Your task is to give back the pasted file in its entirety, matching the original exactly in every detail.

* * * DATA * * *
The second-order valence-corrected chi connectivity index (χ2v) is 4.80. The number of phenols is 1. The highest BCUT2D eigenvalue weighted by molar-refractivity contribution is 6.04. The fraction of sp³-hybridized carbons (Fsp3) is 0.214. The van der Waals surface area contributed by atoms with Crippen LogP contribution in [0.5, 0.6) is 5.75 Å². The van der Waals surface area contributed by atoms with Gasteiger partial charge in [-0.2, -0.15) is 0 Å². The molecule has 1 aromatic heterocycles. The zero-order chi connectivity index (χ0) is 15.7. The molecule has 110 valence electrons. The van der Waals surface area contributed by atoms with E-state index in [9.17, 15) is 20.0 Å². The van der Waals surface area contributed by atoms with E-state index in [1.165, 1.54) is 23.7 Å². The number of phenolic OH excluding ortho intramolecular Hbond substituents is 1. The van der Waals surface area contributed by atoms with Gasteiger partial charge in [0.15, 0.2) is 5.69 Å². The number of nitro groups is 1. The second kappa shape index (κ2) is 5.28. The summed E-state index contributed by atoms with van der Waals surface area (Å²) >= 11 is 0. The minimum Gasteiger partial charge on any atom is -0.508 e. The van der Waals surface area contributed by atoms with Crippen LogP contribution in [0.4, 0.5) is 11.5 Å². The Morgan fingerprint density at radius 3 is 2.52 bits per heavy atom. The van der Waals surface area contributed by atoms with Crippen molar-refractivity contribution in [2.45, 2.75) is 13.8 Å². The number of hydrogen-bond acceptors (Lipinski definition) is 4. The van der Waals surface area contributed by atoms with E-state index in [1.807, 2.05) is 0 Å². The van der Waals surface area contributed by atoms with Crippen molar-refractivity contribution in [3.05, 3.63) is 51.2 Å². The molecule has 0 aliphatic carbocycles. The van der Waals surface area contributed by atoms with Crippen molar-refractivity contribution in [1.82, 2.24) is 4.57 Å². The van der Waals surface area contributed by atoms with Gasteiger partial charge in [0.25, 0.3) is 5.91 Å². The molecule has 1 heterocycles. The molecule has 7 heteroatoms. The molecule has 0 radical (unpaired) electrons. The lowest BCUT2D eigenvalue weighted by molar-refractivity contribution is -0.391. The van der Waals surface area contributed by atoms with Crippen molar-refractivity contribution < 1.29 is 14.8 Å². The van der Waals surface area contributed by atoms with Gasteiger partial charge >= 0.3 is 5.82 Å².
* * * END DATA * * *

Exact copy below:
The second-order valence-corrected chi connectivity index (χ2v) is 4.80. The number of phenols is 1. The highest BCUT2D eigenvalue weighted by molar-refractivity contribution is 6.04. The fraction of sp³-hybridized carbons (Fsp3) is 0.214. The van der Waals surface area contributed by atoms with Crippen LogP contribution in [0.5, 0.6) is 5.75 Å². The van der Waals surface area contributed by atoms with Gasteiger partial charge in [-0.2, -0.15) is 0 Å². The molecule has 1 aromatic heterocycles. The zero-order chi connectivity index (χ0) is 15.7. The molecule has 110 valence electrons. The van der Waals surface area contributed by atoms with E-state index in [9.17, 15) is 20.0 Å². The van der Waals surface area contributed by atoms with E-state index in [1.165, 1.54) is 23.7 Å². The number of phenolic OH excluding ortho intramolecular Hbond substituents is 1. The van der Waals surface area contributed by atoms with Gasteiger partial charge in [0.15, 0.2) is 5.69 Å². The number of nitro groups is 1. The second kappa shape index (κ2) is 5.28. The summed E-state index contributed by atoms with van der Waals surface area (Å²) >= 11 is 0. The minimum Gasteiger partial charge on any atom is -0.508 e. The van der Waals surface area contributed by atoms with Crippen LogP contribution in [0.4, 0.5) is 11.5 Å². The Morgan fingerprint density at radius 3 is 2.52 bits per heavy atom. The van der Waals surface area contributed by atoms with Crippen molar-refractivity contribution in [2.45, 2.75) is 13.8 Å². The number of hydrogen-bond acceptors (Lipinski definition) is 4. The van der Waals surface area contributed by atoms with E-state index in [1.807, 2.05) is 0 Å². The van der Waals surface area contributed by atoms with Crippen molar-refractivity contribution in [3.05, 3.63) is 51.2 Å². The molecule has 0 aliphatic carbocycles. The van der Waals surface area contributed by atoms with Crippen molar-refractivity contribution in [1.82, 2.24) is 4.57 Å². The van der Waals surface area contributed by atoms with Gasteiger partial charge in [0.25, 0.3) is 5.91 Å². The molecule has 1 heterocycles. The molecule has 7 heteroatoms. The molecule has 0 radical (unpaired) electrons. The lowest BCUT2D eigenvalue weighted by molar-refractivity contribution is -0.391. The van der Waals surface area contributed by atoms with Crippen molar-refractivity contribution < 1.29 is 14.8 Å². The van der Waals surface area contributed by atoms with Gasteiger partial charge >= 0.3 is 5.82 Å².